Unannounced vs announced in situ simulation of emergency teams: Feasibility and staff perception of stress and learning

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BACKGROUND: Simulation-based medical education, often used for teaching teamwork, can be conducted in different settings: off-site (simulation centers or other settings away from clinical units) or in situ (real clinical environment), where the latter can be either announced or unannounced. Simulation in general, but especially unannounced in situ simulation, has been described as stressful and stress can affect learning. The aim of this study was to evaluate feasibility and the perception of learning and stress.

METHODS: Sixteen standardized in situ simulations were planned in an emergency department on eight predetermined dates, with one unannounced and one announced simulation per day. Authentic ad hoc teams were formed based on the on-call staff and included doctors, nurses, radiographers, biochemist, porters, and secretaries. Data were collected using questionnaires and the State-Trait Anxiety Inventory.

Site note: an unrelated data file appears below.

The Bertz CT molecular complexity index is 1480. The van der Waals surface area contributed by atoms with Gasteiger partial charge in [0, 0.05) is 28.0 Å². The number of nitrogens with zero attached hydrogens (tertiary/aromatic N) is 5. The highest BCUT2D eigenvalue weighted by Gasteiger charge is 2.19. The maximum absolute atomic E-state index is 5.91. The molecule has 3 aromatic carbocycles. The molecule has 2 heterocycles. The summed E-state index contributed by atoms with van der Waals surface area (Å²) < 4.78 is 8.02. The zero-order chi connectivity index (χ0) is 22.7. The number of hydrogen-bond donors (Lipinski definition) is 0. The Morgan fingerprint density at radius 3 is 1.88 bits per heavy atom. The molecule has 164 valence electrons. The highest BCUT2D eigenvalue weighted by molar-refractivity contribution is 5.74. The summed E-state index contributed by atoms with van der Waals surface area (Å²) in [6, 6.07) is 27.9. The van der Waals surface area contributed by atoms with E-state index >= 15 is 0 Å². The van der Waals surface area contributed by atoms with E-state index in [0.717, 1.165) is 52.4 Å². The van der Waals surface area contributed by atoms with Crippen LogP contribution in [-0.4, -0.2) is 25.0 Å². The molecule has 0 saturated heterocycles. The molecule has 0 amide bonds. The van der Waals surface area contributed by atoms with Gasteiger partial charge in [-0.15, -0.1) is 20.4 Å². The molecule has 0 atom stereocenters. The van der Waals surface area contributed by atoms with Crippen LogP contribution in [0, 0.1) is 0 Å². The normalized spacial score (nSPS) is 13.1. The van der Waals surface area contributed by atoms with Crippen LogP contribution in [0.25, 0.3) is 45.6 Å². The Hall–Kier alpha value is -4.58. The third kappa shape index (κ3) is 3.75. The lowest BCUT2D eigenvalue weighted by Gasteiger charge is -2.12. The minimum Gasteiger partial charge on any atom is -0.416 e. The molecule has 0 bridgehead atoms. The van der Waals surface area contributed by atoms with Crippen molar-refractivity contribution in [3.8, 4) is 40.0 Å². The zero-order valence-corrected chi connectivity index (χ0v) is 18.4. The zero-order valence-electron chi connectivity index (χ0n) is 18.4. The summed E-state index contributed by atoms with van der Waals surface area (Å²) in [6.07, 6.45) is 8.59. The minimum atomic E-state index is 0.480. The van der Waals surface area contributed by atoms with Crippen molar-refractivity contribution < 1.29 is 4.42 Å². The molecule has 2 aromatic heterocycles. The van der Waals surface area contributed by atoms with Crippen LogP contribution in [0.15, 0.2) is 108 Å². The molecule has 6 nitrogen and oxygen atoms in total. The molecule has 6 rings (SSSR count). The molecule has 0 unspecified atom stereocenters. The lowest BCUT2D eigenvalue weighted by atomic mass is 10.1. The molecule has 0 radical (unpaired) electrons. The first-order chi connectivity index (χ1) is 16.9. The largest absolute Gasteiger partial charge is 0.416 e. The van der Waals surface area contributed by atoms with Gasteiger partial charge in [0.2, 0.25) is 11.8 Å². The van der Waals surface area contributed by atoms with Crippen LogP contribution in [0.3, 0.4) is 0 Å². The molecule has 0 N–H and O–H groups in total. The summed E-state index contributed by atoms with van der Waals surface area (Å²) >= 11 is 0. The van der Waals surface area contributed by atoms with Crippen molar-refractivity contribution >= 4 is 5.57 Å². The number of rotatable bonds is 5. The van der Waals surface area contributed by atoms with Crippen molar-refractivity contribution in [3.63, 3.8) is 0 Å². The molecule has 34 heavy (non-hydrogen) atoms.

RESULTS: Eleven of the 16 in situ simulations were completed. Self-perceived learning was "good" or "very good" for 27/47 (57%) participants and 33/50 (66%) in unannounced vs announced in situ simulation (P = 0.33). Two of 47 (4%) in unannounced in situ simulation "agreed or partly agreed" that in situ simulation was stressful or unpleasant vs 12/50 (24%) in announced in situ simulation (P = 0.06).

CONCLUSION: No significant difference was found between unannounced and announced in situ simulation among emergency department staff according to self-perceived learning and self-perceived stress. This is relevant for the future planning of simulation when considering what is to be achieved from implementing different designs for simulation-based medical education.

Original languageEnglish
Title of host publicationUnannounced vs announced in situ simulation of emergency teamsFeasibility and staff perception of stress and learning:
Publication date15 Jan 2019
Publication statusPublished - 15 Jan 2019
SeriesActa Anaesthesiologica Scandinavica

ID: 212247164